Spanish codifier; born in Navarre, probably at Estella, in the first third of the fourteenth century; died at Toledo July, 1385. His father, forced to leave France in 1306 through the expulsion of the Jews, went to Spain and settled in Estella, where Menahem passed his youth. In the massacre which took place in Estella in 1328, Menahem's parents and his four younger brothers were slain. Menahem himself was stricken to the ground, and lay all but dead from his wounds, when he was saved through the compassion of a knight, a friend of his father's. He then studied two years under Joshua ibn Shu'aib, after which he went to Alcala to join Joseph ibn al-'Aish, with whom he studied the Talmud and Tosafot. His chief teacher was Judah b. Asher, who went through the whole of the Talmud with him, with the exception of the third and fourth orders. In 1361 Menahem succeeded Joseph ibn al'Aish as rabbi in Alcala, and held office for eight years, during which time he also taught the Talmud.

In consequence of the civil war which broke out in 1368, Menahem lost all his property, and he then went to Toledo, where Don Samuel Abravanel took him under his protection, and enabled him to continue his studies during the rest of his life. In honor and for the benefit of this protector Menahem wrote "Ẓedah la-Derek" (Ferrara, 1554). This work occupies a peculiar position among codes, and is in a certain sense unique. As the author states in the introduction (ed. Sabbionetta, p. 166), it is intended mainly for rich Jews who associate with princes and Who, on account of their high station and their intercourse with the non-Jewish world, are not over-rigorous in regard to Jewish regulations. For such a class of readers a law-codex must not be too voluminous, but must contain the most essential laws, especially those that the higher classes would be inclined to overstep.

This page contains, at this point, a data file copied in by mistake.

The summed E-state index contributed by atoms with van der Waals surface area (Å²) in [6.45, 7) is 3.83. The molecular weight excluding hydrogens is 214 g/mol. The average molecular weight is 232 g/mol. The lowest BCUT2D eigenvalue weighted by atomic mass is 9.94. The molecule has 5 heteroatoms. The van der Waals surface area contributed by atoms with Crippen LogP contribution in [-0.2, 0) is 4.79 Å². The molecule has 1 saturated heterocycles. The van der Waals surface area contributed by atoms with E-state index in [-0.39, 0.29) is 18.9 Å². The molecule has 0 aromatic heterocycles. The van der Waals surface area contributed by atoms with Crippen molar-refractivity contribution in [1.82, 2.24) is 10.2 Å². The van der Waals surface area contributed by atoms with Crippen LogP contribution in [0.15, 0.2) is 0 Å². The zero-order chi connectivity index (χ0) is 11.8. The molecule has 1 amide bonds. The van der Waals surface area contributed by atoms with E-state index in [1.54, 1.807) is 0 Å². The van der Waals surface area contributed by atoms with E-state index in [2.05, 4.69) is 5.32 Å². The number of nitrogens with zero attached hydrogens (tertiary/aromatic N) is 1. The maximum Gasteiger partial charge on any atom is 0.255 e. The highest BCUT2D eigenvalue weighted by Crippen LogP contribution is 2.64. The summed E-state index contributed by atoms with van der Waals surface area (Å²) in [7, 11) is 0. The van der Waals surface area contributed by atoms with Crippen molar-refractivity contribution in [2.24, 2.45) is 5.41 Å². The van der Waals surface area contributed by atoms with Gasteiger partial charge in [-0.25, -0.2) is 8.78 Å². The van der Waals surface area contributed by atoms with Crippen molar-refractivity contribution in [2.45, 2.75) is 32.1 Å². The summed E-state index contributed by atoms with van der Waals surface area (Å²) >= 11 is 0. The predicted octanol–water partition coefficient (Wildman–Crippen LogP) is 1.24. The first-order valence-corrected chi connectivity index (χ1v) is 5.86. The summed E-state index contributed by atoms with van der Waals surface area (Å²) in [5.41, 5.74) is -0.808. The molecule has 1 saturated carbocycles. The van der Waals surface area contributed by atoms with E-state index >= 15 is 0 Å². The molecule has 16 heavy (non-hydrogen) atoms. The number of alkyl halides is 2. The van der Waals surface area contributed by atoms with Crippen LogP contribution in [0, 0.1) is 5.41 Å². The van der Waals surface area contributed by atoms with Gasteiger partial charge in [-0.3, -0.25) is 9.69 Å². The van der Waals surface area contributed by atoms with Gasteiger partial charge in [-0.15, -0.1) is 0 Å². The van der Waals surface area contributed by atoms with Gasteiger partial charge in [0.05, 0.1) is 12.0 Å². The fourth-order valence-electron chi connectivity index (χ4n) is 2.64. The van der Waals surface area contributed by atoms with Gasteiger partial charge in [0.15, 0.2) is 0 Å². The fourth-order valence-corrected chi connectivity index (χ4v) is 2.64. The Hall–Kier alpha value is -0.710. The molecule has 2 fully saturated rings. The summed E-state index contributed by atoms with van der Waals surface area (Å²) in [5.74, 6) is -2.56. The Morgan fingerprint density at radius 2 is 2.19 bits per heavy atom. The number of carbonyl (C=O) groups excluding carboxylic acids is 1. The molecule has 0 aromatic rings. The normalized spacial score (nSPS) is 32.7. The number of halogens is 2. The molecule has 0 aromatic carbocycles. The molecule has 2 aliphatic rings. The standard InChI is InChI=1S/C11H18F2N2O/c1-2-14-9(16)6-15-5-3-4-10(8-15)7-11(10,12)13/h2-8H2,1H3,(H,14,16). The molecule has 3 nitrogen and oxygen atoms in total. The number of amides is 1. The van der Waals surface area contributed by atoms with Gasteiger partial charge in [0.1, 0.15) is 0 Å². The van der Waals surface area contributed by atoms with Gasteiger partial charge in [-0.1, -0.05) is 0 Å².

The "Ẓedah la-Derek" is divided into five parts (comprising altogether 372 sections), which may be summarized as follows: Part i.: The ritual and all that is related to it, as, for example, the regulations concerning phylacteries, ẓiẓit, etc. Part ii.: Laws concerning forbidden foods. Part iii.: Marriage laws. Part iv.: Sabbath and feast-days. Part v.: Fast-days and laws for mourning. As a supplement to the last part is a treatise on the Messiah and on the resurrection of the dead. Menahem sought to emphasize the ethical side of the Law in his work. He was not satisfied with merely stating the regulations like other religious codifiers: he tried also to give a reason for them. Deficient as the "Ẓedah la-Derek" is as a code, its author has succeeded remarkably well in bringing to light the religious element in the Jewish ceremonial. At the same time he is far removed from mysticism (comp. ib. ed. Sabbionetta, iv. 4, 1, p. 187), possessing an unusually wide mental horizon. Although his parents and brothers fell victims to religious hatred, he still maintained that the superiority of Israel as the "chosen people" is based upon their fulfilling God's word, and "that a non-Jew who lives in accordance with God's will is more worthy than a Jew who does not perform it" (ib. i. 1, 33, p. 39). In dogmatical questions Menahem was more inclined to a strictly Orthodox point of view than to a philosophical one, although he believed that the Biblical stories of the Creation and the Bible's teaching about the resurrection contained mysteries, which he did not venture to solve. In a Turin manuscript (A. iv. 37) are given laws by him on sheḥiṭah and bediḳah, perhaps excerpted from his larger work.

  • Kayserling, Gesch. der Juden in Spanien und Portugal, i. 84;
  • Ẓedah la-Derek, p. 16a;
  • Almanzi-Luzzatto, Abne Zikkaron, pp. 14-16 (where the date of Menahem's death is given together with the inscription on his tomb; the Jewish chronographers place his death eleven years earlier);
  • Steinschneider, Cat. Bodl. s.v.;
  • Renan-Neubauer, Ecrivains Juifs, pp. 361 et seq.
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